Taiwan demands WHO head to apologize following accusations of racist campaigns
Over the last few weeks, the relationship between Taiwan and the WHO has been getting a lot of international attention, and the WHO has tried to prove that it didn’t intentionally marginalize Taiwan through several statements, some has since been deleted.
However, on Wednesday, the Director General of WHO, Dr. Tedros Adhanom Ghebreyesus, unexpectedly accused Taiwan of launching a months-long racist campaign against him and criticizing Taiwan’s Ministry of Foreign Affairs of being complacent about it.
During WHO’s daily press briefing on Wednesday, Tedros responded to a reporter’s question about how he viewed all the criticisms against him by saying that he had been targeted by racist attacks and death threats over the last few months.
He said he has been called a “negro” and many of these attacks came from Taiwan. “We need to be honest, I will be straight today, from Taiwan,” Tedros said sternly. “And Taiwan, the Foreign Ministry also, they know the campaign. They didn’t disassociate themselves.”
He then claimed that MOFA even started criticizing him amid all the insults that he was receiving, and it went on for three months. “It’s enough. But still, they can continue. I don’t care.”
Tedros went on to say that he found the attacks more insulting when the insults had been extended to the entire black community.
Taiwan MOFA: Tedros must apologize
Hours after Tedros’ unexpected accusations, Taiwan’s Ministry of Foreign Affairs demanded Tedros to apologize, as they described the WHO head’s remarks as “baseless claims.”
Responding to Tedros on Twitter, the Ministry said the WHO has “mislabeled and outright ignored” legitimate enquiries about Taiwan. “The government of Taiwan has in no way condoned nor encouraged any personal attacks on Dr. Tedros. It’s always believed in Health for All and continues seeking full cooperation with the WHO to share Taiwan’s response to the coronavirus with the international community,” wrote MOFA on Twitter.
Taiwan’s president Tsai Ing-wen also responded to Tedros’ accusations on social media, writing on her official Facebook Page that she strongly protest the accusations made against Taiwan. “For years, we have been excluded from international organizations and we know better than anyone else what it feels like to be discriminated against and isolated,” Tsai wrote.
She went on to suggest that in order to make Tedros understand Taiwan’s commitment to international engagement, she invited Tedros to visit Taiwan. “If Director-General Tedros could withstand pressure from China and come to Taiwan … he would be able to see that the Taiwanese people are the true victims of unfair treatment,” Tsai said. “The WHO will only truly be complete if Taiwan is included.”
Potential impact on Taiwan’s international reputation
Experts think that while Tedros’ accusations are clearly unfounded and baseless, it could potentially generate some impact on Taiwan’s international reputation in the short term. Lev Nachman, a 2020 Fulbright Scholar in Taiwan, said that Tedros’ comments show that after weeks of being criticized by the international community, he realized that he will have to respond to the growing demands for the WHO to include Taiwan.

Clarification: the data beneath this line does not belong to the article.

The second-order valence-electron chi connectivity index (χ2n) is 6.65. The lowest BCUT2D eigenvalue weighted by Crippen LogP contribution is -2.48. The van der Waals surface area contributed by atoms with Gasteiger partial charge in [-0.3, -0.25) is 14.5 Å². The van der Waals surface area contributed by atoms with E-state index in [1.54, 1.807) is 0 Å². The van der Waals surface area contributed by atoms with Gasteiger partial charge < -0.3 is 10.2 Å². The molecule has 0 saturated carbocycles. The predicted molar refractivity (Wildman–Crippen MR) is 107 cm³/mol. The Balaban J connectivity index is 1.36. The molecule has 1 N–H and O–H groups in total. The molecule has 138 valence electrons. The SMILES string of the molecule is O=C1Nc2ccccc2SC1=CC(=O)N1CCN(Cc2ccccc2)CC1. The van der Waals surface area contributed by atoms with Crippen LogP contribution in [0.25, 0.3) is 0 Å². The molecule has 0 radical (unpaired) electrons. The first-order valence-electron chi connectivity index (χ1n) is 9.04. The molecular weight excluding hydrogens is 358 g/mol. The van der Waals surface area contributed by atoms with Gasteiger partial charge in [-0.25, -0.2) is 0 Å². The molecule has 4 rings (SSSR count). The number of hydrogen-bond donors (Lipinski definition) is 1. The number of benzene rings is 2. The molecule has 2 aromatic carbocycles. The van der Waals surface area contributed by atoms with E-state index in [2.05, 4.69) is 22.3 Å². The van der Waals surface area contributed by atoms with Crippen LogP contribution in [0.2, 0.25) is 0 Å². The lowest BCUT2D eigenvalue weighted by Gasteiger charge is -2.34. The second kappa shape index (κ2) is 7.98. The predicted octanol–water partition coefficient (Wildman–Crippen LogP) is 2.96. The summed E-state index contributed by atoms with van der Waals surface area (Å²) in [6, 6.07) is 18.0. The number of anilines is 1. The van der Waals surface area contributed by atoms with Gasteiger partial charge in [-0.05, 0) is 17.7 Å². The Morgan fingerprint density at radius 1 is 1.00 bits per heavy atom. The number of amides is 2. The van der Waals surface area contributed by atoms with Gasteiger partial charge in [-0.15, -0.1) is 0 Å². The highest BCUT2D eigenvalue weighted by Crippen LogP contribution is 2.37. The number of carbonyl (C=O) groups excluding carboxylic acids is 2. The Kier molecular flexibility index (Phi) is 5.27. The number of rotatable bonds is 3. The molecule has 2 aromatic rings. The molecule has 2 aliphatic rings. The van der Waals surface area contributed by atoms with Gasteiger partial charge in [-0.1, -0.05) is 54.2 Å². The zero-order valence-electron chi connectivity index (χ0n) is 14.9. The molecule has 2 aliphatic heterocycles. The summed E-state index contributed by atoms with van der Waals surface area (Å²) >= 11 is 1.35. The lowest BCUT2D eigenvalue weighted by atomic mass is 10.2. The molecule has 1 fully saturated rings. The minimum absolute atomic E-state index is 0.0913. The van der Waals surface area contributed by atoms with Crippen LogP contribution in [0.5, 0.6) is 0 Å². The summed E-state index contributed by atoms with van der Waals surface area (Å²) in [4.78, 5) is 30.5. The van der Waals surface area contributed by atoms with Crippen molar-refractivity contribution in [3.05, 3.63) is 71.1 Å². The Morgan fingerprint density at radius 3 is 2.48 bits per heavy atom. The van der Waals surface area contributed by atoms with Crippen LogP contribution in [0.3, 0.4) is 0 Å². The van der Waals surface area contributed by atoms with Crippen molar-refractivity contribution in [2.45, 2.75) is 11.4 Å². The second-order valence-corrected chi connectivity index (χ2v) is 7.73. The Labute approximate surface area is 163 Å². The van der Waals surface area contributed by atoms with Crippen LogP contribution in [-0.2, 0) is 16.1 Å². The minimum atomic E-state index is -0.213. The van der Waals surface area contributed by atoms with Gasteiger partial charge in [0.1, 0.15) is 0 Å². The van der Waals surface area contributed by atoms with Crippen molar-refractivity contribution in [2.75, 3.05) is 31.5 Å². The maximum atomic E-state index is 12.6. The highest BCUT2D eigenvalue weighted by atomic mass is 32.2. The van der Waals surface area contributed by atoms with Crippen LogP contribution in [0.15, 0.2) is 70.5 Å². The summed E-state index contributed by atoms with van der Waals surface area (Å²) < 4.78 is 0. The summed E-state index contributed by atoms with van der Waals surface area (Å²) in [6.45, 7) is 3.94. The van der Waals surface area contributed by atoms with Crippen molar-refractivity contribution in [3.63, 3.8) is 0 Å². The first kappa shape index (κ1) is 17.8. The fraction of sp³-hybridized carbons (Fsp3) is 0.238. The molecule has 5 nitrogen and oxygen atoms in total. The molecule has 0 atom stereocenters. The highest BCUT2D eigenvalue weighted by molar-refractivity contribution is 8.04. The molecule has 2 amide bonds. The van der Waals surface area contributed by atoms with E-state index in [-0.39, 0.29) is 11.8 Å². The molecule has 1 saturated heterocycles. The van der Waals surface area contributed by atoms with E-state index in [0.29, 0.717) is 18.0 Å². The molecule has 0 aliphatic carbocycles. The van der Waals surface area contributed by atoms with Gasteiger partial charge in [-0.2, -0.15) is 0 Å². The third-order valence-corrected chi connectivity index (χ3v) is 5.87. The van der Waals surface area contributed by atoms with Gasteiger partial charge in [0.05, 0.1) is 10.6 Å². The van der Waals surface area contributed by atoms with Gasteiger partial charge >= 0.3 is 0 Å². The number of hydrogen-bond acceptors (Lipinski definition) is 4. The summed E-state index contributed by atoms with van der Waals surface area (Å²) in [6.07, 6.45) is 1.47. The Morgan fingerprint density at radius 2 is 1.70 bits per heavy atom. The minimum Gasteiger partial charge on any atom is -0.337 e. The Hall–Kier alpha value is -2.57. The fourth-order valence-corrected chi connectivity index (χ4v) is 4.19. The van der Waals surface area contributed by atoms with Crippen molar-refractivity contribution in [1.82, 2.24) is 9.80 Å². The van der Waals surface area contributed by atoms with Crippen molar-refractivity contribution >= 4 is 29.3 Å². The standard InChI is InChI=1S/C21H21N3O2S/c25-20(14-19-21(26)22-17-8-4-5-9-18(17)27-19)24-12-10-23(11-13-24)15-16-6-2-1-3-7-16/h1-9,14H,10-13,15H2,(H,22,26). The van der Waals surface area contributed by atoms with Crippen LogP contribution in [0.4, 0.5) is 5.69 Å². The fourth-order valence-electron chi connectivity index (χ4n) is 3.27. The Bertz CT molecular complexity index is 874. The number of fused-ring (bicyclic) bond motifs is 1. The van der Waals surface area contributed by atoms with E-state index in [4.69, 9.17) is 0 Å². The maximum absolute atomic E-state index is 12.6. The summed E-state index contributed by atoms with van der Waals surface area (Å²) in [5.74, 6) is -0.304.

“So they need to think of a reason to not let Taiwan in,” said Nachman. “This is a perfect example of moving to the goalpost policy where we have been kicking this ball of ‘letting Taiwan into the WHO’ for the last month, and everything is perfect and countries are recognizing how great Taiwan is.”
“But today, WHO said that ‘Taiwan might be perfectly qualified for WHO participation, but they are also racist’”, Nachman explained. “And so the goalpost gets moved.”
Chieh-Ting Yeh, the Vice Chairman of the DC-based Global Taiwan Institute, said as the highest multilateral health body in the world, WHO’s words are supposed to set the standard for saving lives around the world. This position makes Tedros’ accusations even more irresponsible.
“If Tedros is serious in raising this issue, the WHO should support its case with evidence and bring a formal complaint,” said Yeh. “If it turns out to be a baseless claim, the WHO should officially apologize to Taiwan.”
However, Yeh also acknowledges the rarity for Tedros to mention Taiwan at such an official occasion for the WHO, and it might mean that Tedros is adopting a different strategy to deal with the issue of Taiwan than the WHO would normally do.
“This is also the first time since this crisis that the WHO addressed Taiwan directly,” Yeh said. “It’s a departure from their official tactic of avoiding and pretending never heard of Taiwan.”
Yeh thinks that in the short term, WHO’s accusation could have certain impact on Taiwan’s international reputation, but it will also alienate more Taiwanese people from the WHO, which he thinks doesn’t help the WHO’s stated mission.
“In the longer run, as more people debate the relationship between Taiwan and the WHO, they will see the facts: Taiwan is the most free and liberal nation in Asia; Taiwan has done a miraculous job keeping its citizens safe; Taiwan is eager to help the rest of the world; and the WHO has been the one denying Taiwan any help, due to China’s political position on Taiwan,” said Yeh. “I believe there will be more demand for Taiwan to contribute to the world’s health, even despite Taiwan’s exclusion from the WHO.”
This piece first appeared on Detusche Welle’s Mandarin website.